"workbench.startupEditor": "none",
  "workbench.colorTheme": "Panda Syntax",
  "editor.formatOnSave": true,
  "editor.defaultFormatter": "esbenp.prettier-vscode",

Setup .zshrc

Quick note: I have linked to several tutorials on Bash, which is very similar to ZSH and most concepts will overlap. The reason we're using ZSH here is because it's the Mac default.

Another quick note: In your Homebrew setup above, a file called .zprofile was created, which is very similar to .zshrc except it runs on login while .zshrc runs on new shell creations. It is okay to have both.

You may not need it immediately, but it's always good to setup your .zshrc file so you can modify things like the PATH variable in the future. If you need a refresher on all this, I wrote a detailed post about the PATH variable.

Go ahead and create it with the touch ~/.zshrc command.

Once created, open it up in Vim with vim ~/.zshrc and you can add some defaults to it. Here's what I usually put in my .zshrc on a fresh computer. You can customize it a lot further than this and I usually end up exporting all sorts of shortcuts and environment variables from this file for convenience.

# Path shown in terminal will only show current directory
export PS1="%1d $ "

# Path modifications
export PATH=$PATH:$HOME/bin

# Aliases
alias ll='ls -la'

Once the file is saved, run source ~/.zshrc to apply the changes. You only need to do this once as it will apply on startup of the terminal next time.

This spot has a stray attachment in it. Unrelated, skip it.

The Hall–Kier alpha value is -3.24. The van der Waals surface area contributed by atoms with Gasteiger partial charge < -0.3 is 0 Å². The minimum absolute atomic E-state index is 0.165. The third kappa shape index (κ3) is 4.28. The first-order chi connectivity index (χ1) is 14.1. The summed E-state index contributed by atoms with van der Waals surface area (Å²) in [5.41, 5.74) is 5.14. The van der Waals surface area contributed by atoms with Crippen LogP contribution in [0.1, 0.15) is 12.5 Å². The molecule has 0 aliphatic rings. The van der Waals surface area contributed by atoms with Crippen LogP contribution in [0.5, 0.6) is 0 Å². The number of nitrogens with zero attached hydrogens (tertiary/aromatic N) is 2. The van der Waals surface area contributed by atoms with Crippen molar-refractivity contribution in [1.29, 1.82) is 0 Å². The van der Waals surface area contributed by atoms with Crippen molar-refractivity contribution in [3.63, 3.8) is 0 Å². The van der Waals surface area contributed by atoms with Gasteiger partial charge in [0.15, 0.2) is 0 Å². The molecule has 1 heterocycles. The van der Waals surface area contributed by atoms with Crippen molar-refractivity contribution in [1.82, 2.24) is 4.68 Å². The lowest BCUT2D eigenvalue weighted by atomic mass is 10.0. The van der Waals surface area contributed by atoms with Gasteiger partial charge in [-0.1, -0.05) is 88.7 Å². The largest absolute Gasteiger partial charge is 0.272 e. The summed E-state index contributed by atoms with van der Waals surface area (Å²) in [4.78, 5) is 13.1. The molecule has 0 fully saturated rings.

Install JavaScript stuff

If you program in a language other than JavaScript, you'll likely skip this entire section and install different types of packages. But for you JavaScript devs, here's the checklist:

Install NVM Node.js Version manager

To write any sort of JavaScript, you'll need Node.js installed, and I prefer doing so through nvm which allows me to quickly switch between Node versions and set a preferred version (rather than downloading all of them separately and setting up manual path aliases). Here are the NVM docs, but really, all you need are the following commands:

# Install NVM
curl -o- | bash

# Pasting this entire command will add nvm to your PATH variable in .zshrc
export NVM_DIR="$HOME/.nvm"
[ -s "$NVM_DIR/" ] && \. "$NVM_DIR/"  # This loads nvm
[ -s "$NVM_DIR/bash_completion" ] && \. "$NVM_DIR/bash_completion"  # This loads nvm bash_completion

# Verify installation
command -v nvm

Now, install your preferred Node version and set it as your default.

# A shortcut to download the LTS version
nvm install --lts

# List installed versions
nvm ls

# Set "the latest LTS version" as your default Node version for new shells
nvm alias default lts/*

Install Yarn

This is optional, but I prefer yarn over npm as it is much faster. Install it with the following command:

# Install Yarn
npm install -g yarn

# Check that it is installed
yarn -v

Install Docker

Sure, it eats up computer resources, but let's be real, Docker is a must-have (great local databases and much more). I recommend installing both Docker Desktop and the VSCode plugin:

  1. Docker Desktop download
  2. Docker VSCode plugin